9. Fagents SA, Lanagan P, Greeley R (2002) Rootless cones on Mars: a consequence of lava–ground ice interaction. In: Smellie JL, Chapman MG (eds) Volcano–ice interaction on Earth and Mars. Geol Soc Lond Spec Publ 202:295–317Google Scholar
  10. Frey H, Jarosewich M (1982) Subkilometer Martian volcanoes: properties and possible terrestrial analogs. J Geophys Res 87:9867–9879CrossRefGoogle Scholar
  11. Frey H, Lowry BL, Chase SA (1979) Pseudocraters on Mars. J Geophys Res 84:8075–8086CrossRefGoogle Scholar
  12. Glaze LS, Anderson SW, Stofan ER, Smrekar SE (2005) Statistical distribution of tumuli on pahoehoe flow surfaces: analysis of examples in Hawaii and Iceland and potential applications to lava flows on Mars. J Geophys Res 110:B08202. doi: 10.1029/2004JB003564 CrossRefGoogle Scholar
  13. Graham R (1972) An efficient algorithm for determining the convex hull of a finite planar point set. Inf Proc Lett 1:132–133CrossRefGoogle Scholar
  14. Greeley R, Fagents SA (2001) Icelandic pseudocraters as analogs to some volcanic cones on Mars. J Geophys Res 106:20527–20546CrossRefGoogle Scholar
  15. Hamilton CW, Fagents SA, Thordarson T (2007) Rootless cone archetypes and their relation to lava flow emplacement processes. Abstracts of the 2nd Volcano–Ice Interaction on Earth and Mars Conference, University of British Columbia, Vancouver, 19–22 June 2007Google Scholar
  16. Hamilton CW, Thordarson T, Fagents SA (2010) Explosive lava–water interactions I: architecture and emplacement chronology of volcanic rootless cone groups in the 1783–1784 Laki lava flow, Iceland. Bull Volcanol. doi: 10.1007/s00445-009-0330-6
  17. Head JW, Wilson L (2002) Mars: a review and synthesis of general environments and geological settings of magma/H2O interactions. In: Smellie JL, Chapman MG (eds) Volcano–ice interaction on Earth and Mars. Geol Soc Lond Spec Publ 202:27–57Google Scholar
  18. Jaeger WL, Keszthelyi LP, McEwen AS, Dundas CM, Russell PS (2007) Athabasca Valles, Mars: a lava-draped channel system. Science 317:1709–1711. doi: 10.1126/science.1143315 CrossRefGoogle Scholar
  19. Jaeger WL, Keszthelyi LP, McEwen AS, Dundas CM, Russell PS (2008a) Response to comment on “Athabasca Valles, Mars: a lava-draped channel system”. Science 320:1588c. doi: 10.1126/science.1155124 CrossRefGoogle Scholar
  20. Jaeger WL, Keszthelyi LP, McEwen AS, Milazzo MP (2008b) Phreatovolcanism in a deflating sheet flow: insights from HiRISE images of Athabasca Valles, Mars. International Association of Volcanology and Chemistry of the Earth’s Interior, General Assembly, Reykjavík, 17–22 August 2008Google Scholar
  21. Lanagan PD, McEwen AS, Keszthelyi LP, Thordarson T (2001) Rootless cones on Mars indicating the presence of shallow equatorial ground ice in recent times. Geophys Res Lett 28:2365–2367CrossRefGoogle Scholar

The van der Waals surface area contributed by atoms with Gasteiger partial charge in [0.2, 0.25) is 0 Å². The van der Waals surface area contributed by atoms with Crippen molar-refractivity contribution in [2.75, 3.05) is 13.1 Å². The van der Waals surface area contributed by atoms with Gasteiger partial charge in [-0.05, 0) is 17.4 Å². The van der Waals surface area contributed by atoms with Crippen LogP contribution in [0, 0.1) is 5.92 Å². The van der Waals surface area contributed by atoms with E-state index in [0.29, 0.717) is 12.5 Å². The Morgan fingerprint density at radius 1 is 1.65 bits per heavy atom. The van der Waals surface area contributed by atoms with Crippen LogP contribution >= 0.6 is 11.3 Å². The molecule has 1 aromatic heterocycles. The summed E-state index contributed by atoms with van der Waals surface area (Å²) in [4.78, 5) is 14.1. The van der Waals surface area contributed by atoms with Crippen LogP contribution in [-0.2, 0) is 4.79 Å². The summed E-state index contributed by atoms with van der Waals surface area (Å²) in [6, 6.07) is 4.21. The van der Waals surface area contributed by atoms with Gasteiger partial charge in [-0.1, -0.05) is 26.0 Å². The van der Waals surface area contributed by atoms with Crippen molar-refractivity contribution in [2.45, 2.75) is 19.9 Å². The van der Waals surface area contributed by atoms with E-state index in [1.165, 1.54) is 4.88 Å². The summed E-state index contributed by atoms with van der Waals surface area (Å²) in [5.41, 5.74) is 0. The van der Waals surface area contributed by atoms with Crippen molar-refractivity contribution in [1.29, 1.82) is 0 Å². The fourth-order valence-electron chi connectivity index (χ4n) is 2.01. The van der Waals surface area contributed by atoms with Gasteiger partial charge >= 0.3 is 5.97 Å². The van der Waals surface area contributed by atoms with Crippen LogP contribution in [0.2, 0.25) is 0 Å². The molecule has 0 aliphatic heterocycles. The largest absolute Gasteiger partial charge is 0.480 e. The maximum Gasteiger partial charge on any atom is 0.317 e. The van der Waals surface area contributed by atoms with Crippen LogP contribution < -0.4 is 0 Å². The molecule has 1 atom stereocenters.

22. Lotka AJ (1925) Elements of physical biology. Williams and Wilkins, BaltimoreGoogle Scholar
  23. Steingrímsson J (1788) Fulkomid Skrif um Sídueld. Safn til Sögu Íslands IV:58–69Google Scholar
  24. Thorarinsson S (1951) Laxargljufur and Laxarhraun: a tephrachronological study. Geograf Annal H1(2):1–89CrossRefGoogle Scholar
  25. Thorarinsson S (1953) The crater groups in Iceland. Bull Volcanol 14:3–44CrossRefGoogle Scholar
  26. Thordarson T (2003a) The 1783–1785 A.D. Laki-Grímsvötn eruptions I: a critical look at the contemporary chronicles. Jökull 53:1–10Google Scholar
  27. Thordarson T (2003b) The 1783–1785 A.D. Laki-Grímsvötn eruptions II: appraisal based on contemporary accounts. Jökull 53:11–47Google Scholar
  28. Thordarson T, Self S (1993) The Laki (Skaftar Fires) and Grimsvotn eruptions in 1783–85. Bull Volcanol 55:233–263CrossRefGoogle Scholar
  29. Thordarson T, Self S, Oskarsson N, Hulsebosch T (1996) Sulfur, chlorine, and fluorine degassing and atmospheric loading by the 1783–1784 AD Laki (Skaftár Fires) eruption in Iceland. Bull Volcanol 58:205–225CrossRefGoogle Scholar
  30. Verhulst V (1838) Notice sur la loi que la population suit dans son accrossement. Corr Math Phys 10:113–121Google Scholar
  31. Wohletz K (2002) Water/magma interaction: some theory and experiments on peperite formation. J Volcanol Geotherm Res 114:19–35CrossRefGoogle Scholar

Copyright information

© Springer-Verlag 2010

Authors and Affiliations

  • Christopher W. Hamilton
    • 1
  • Sarah A. Fagents
    • 1
  • Thorvaldur Thordarson
    • 2
  1. 1.Hawai‘i Institute of Geophysics and PlanetologyUniversity of Hawai‘iHonoluluUSA
  2. 2.School of GeosciencesUniversity of EdinburghEdinburghUK

Personalised recommendations